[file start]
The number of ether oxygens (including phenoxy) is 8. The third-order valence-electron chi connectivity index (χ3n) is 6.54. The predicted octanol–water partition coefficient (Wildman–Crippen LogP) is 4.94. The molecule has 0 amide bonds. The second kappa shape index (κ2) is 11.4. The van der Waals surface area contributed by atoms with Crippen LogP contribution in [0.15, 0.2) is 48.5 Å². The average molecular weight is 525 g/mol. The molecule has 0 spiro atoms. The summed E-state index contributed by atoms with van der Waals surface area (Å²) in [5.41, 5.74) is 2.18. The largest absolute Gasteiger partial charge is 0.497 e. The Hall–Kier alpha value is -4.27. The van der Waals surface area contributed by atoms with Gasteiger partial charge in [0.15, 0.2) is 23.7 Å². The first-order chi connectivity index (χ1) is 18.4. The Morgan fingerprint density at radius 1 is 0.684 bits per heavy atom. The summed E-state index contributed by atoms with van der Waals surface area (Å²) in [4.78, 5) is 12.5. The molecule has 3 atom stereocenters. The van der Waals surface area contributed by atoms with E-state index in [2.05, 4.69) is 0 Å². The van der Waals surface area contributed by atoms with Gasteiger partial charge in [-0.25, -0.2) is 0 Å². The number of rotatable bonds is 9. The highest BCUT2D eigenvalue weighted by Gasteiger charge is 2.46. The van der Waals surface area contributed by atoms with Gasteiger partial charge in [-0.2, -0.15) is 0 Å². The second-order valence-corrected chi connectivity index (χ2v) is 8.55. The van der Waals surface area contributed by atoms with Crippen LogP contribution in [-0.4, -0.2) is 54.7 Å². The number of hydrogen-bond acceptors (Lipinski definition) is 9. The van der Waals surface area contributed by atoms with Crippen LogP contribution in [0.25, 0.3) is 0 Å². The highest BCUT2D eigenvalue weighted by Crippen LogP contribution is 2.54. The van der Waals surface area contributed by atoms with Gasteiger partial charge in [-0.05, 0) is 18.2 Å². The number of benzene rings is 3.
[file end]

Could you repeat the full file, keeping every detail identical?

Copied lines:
The number of ether oxygens (including phenoxy) is 8. The third-order valence-electron chi connectivity index (χ3n) is 6.54. The predicted octanol–water partition coefficient (Wildman–Crippen LogP) is 4.94. The molecule has 0 amide bonds. The second kappa shape index (κ2) is 11.4. The van der Waals surface area contributed by atoms with Crippen LogP contribution in [0.15, 0.2) is 48.5 Å². The average molecular weight is 525 g/mol. The molecule has 0 spiro atoms. The summed E-state index contributed by atoms with van der Waals surface area (Å²) in [5.41, 5.74) is 2.18. The largest absolute Gasteiger partial charge is 0.497 e. The Hall–Kier alpha value is -4.27. The van der Waals surface area contributed by atoms with Gasteiger partial charge in [0.15, 0.2) is 23.7 Å². The first-order chi connectivity index (χ1) is 18.4. The Morgan fingerprint density at radius 1 is 0.684 bits per heavy atom. The summed E-state index contributed by atoms with van der Waals surface area (Å²) in [4.78, 5) is 12.5. The molecule has 3 atom stereocenters. The van der Waals surface area contributed by atoms with E-state index in [2.05, 4.69) is 0 Å². The van der Waals surface area contributed by atoms with Gasteiger partial charge in [-0.25, -0.2) is 0 Å². The number of rotatable bonds is 9. The highest BCUT2D eigenvalue weighted by Gasteiger charge is 2.46. The van der Waals surface area contributed by atoms with Gasteiger partial charge in [-0.2, -0.15) is 0 Å². The second-order valence-corrected chi connectivity index (χ2v) is 8.55. The van der Waals surface area contributed by atoms with Crippen LogP contribution in [-0.4, -0.2) is 54.7 Å². The number of hydrogen-bond acceptors (Lipinski definition) is 9. The van der Waals surface area contributed by atoms with Crippen LogP contribution in [0.25, 0.3) is 0 Å². The highest BCUT2D eigenvalue weighted by Crippen LogP contribution is 2.54. The van der Waals surface area contributed by atoms with Gasteiger partial charge in [-0.05, 0) is 18.2 Å². The number of benzene rings is 3.